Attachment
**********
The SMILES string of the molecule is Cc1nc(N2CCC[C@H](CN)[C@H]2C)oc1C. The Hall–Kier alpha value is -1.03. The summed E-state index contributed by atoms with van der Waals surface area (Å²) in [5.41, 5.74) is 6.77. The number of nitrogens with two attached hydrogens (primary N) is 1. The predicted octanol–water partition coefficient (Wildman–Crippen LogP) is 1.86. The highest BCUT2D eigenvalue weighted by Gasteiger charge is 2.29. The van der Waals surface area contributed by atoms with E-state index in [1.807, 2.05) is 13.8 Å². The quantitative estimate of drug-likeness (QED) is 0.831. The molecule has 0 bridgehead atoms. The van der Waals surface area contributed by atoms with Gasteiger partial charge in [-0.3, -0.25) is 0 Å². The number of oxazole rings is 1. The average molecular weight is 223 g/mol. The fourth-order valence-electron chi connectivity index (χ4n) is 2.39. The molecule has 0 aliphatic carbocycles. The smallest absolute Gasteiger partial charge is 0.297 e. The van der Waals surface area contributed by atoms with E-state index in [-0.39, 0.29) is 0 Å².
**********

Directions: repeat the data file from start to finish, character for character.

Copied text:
The SMILES string of the molecule is Cc1nc(N2CCC[C@H](CN)[C@H]2C)oc1C. The Hall–Kier alpha value is -1.03. The summed E-state index contributed by atoms with van der Waals surface area (Å²) in [5.41, 5.74) is 6.77. The number of nitrogens with two attached hydrogens (primary N) is 1. The predicted octanol–water partition coefficient (Wildman–Crippen LogP) is 1.86. The highest BCUT2D eigenvalue weighted by Gasteiger charge is 2.29. The van der Waals surface area contributed by atoms with E-state index in [1.807, 2.05) is 13.8 Å². The quantitative estimate of drug-likeness (QED) is 0.831. The molecule has 0 bridgehead atoms. The van der Waals surface area contributed by atoms with Gasteiger partial charge in [-0.3, -0.25) is 0 Å². The number of oxazole rings is 1. The average molecular weight is 223 g/mol. The fourth-order valence-electron chi connectivity index (χ4n) is 2.39. The molecule has 0 aliphatic carbocycles. The smallest absolute Gasteiger partial charge is 0.297 e. The van der Waals surface area contributed by atoms with E-state index in [-0.39, 0.29) is 0 Å².